Now, just like with the example above, we can cancel and reduce things. For cancelling, remember that you can only cancel if you are performing the same operation to each term. Or alternately, if you want to split this into the multiple smaller fractions first before simplifying, if that is clearer to you, then that works as well. Either way, you will find that you arrive at the final answer of:

5x^{2} + 3x – 1

Note that because there is an x term in the denominator, you cancel this out of the numerator for each term by reducing each by x. That is why the powers all reduce by one. The same theory applies to factoring the 5.

Hopefully that explains the two rudimentary concepts of multiplying and dividing monomials and polynomials. Let me know in the comments below if you need any more help!

The last thing I’d like to talk about in this post is FOIL, or how to multiply two binomials. Recall that a binomial is an expression that contains two terms. This is a specific instance of multiplying two polynomials together, though clearly, since polynomials can have many terms, it is best to start simple – so we start here by multiplying two binomials! Larger expressions are not necessarily any harder, though it does become more of a challenge to not mix things up. The key to multiplying any two polynomials is to add up the products of multiplying each term in the first polynomial by each term in the second polynomial.

You have probably heard the expression FOIL when talking about multiplying polynomials, and you will probably see FOIL many times in your studies, so it is best to understand well to what it is referring! FOIL is an acronym that stands for the order of operations that you apply when multiplying two binomials. It only works for binomials, though it still abides by the concept I just outlined for multiplying larger polynomials together. It means FIRST OUTSIDE INSIDE LAST. That probably doesn’t mean much until you see it. It refers to all the pairs of products that you add together when multiplying two binomials.

Here is an example of this:

(2x + 3)(x + 5) = ?

- First: 2x * x
- Outside: 2x * 5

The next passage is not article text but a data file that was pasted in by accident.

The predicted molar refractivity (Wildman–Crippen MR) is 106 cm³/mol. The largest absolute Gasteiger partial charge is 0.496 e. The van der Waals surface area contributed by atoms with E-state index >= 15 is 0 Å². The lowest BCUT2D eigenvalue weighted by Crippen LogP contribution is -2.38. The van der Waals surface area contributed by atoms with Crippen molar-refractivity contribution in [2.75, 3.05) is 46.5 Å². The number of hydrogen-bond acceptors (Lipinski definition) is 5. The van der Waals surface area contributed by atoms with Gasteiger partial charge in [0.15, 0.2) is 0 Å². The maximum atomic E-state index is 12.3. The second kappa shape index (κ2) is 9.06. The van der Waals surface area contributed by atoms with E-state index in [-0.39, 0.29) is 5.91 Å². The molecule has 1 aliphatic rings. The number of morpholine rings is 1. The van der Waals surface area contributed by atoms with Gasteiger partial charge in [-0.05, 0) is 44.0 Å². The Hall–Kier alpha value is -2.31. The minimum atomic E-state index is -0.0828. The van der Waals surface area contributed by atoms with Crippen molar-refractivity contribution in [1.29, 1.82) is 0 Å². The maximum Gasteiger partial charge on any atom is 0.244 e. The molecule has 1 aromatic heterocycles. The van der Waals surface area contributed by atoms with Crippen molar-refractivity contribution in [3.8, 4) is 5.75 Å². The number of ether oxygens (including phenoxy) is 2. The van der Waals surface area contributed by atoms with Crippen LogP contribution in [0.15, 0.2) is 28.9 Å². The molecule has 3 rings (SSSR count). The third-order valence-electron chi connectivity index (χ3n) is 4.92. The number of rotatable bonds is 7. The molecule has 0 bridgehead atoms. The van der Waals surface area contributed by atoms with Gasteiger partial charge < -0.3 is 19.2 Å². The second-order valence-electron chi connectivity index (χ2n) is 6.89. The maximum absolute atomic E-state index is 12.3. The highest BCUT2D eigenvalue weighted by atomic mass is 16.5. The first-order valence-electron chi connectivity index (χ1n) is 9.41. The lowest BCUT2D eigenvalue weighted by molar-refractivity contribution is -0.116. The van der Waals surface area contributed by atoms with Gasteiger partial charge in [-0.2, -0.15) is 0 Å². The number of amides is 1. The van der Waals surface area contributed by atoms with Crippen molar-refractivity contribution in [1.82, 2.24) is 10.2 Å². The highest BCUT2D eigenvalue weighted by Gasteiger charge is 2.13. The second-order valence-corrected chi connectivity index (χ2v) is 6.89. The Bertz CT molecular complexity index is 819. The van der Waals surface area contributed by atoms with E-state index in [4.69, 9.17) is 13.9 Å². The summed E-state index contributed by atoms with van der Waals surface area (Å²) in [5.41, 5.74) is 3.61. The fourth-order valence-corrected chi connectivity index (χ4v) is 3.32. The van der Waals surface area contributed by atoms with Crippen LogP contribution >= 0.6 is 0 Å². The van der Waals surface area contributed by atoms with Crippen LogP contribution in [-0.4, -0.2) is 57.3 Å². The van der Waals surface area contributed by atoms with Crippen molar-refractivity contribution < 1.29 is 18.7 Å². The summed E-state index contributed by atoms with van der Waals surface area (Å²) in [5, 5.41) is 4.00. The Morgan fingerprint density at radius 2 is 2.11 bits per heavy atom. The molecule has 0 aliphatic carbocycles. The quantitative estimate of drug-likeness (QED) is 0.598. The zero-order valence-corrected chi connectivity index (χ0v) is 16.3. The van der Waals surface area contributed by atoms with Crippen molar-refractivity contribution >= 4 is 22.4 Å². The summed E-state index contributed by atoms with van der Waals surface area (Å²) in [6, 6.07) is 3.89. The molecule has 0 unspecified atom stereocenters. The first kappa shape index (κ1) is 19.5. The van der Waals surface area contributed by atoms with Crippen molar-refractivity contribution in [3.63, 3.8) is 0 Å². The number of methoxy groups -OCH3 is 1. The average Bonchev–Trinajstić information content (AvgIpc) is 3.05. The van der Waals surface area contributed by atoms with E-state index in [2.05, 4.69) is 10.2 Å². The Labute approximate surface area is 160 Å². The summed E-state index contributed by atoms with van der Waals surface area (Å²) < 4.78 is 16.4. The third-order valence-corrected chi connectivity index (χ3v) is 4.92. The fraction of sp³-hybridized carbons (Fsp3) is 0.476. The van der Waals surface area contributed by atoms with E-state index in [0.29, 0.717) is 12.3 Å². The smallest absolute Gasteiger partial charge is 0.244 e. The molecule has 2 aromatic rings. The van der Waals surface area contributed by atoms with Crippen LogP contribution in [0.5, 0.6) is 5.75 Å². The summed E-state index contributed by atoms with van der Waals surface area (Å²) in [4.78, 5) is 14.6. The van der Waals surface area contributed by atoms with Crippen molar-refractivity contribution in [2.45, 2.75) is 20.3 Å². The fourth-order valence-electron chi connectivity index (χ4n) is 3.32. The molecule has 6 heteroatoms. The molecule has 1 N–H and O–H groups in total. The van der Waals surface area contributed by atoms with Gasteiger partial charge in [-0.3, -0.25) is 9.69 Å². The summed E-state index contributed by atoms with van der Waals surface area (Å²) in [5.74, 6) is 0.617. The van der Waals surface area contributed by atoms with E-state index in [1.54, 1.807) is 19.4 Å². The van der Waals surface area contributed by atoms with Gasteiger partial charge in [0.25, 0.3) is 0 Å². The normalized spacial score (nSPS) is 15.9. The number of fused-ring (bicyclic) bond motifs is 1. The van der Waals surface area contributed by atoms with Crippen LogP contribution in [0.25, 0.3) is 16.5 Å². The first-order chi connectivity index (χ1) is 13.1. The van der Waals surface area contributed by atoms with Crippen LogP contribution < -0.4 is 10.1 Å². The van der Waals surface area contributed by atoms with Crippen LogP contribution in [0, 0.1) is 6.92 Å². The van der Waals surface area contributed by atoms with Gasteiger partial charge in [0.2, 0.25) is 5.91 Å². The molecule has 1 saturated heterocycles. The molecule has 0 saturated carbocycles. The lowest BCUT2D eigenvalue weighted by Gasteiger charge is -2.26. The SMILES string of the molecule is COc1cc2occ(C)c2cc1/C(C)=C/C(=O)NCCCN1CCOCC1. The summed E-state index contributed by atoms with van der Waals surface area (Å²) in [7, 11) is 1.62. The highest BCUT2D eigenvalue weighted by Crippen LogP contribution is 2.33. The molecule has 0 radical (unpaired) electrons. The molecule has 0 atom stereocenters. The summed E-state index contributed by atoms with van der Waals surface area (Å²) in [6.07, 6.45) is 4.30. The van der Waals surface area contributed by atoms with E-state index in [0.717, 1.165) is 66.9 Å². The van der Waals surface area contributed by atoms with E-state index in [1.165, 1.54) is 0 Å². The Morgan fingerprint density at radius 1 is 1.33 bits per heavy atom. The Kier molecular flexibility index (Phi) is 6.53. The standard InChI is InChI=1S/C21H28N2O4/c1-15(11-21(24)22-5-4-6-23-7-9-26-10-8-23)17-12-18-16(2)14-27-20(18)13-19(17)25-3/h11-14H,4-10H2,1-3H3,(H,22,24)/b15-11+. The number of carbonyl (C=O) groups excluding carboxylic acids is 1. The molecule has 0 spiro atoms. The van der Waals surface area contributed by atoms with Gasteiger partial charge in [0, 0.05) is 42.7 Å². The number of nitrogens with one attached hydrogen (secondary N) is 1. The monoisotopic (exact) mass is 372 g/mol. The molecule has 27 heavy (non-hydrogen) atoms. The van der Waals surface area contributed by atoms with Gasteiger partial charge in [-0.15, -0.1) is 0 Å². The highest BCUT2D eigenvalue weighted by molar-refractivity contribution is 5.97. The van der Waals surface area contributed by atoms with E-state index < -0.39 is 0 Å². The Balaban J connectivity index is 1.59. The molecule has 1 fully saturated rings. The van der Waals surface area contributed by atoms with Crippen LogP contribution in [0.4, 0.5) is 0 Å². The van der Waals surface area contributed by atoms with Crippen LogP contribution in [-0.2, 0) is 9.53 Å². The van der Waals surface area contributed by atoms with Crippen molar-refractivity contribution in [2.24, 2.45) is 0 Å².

- Inside: 3 * x
- Last: 3 * 5

Adding these up gives:

2x^{2} + 10x + 3x + 15

Furthermore, because you are adding polynomials with like terms, you can simplify this expression further:

2x^{2} + 13x + 15

And that’s the final, reduced answer. You can apply the FOIL principle to any two binomials to arrive at their product. When you have more complicated polynomials, such as those composed of 3, 4, 5, or more monomials, you do the same type of thing. What I find easiest is to take the first term of the first polynomial, and multiply it with every term of the second polynomial. Then do the same for the second term in the first one, multiplying with every term in the second one, and so on.

Like this:

(x^{2} + x + 5)(x^{3} + x^{2} + 1)

First group (multiply x^{2} with all in the second polynomial)

- x
^{2}* x^{3} - x
^{2}* x^{2} - x
^{2}* 1

Second group (x)

- x * x
^{3} - x * x
^{2} - x * 1

Third group (5)

- 5 * x
^{3} - 5 * x
^{2} - 5 * 1

Now, you just add up all these terms, and simplify where you can:

(x^{2} * x^{3}) + (x^{2} * x^{2}) + (x^{2} * 1) + (x * x^{3}) + (x * x^{2}) + (x * 1) + (5 * x^{3}) + (5 * x^{2}) + (5 * 1)

(x^{5}) + (x^{4}) + (x^{2}) + (x^{4}) + (x^{3}) + (x) + (5x^{3}) + (5x^{2}) + (5)

(x^{5}) + 2(x^{4}) + 6(x^{3}) + 6(x^{2}) + x + 5

And that’s it. A little more complicated, but as long as you keep track of what you’re doing and work your way through it, you will arrive at the answer!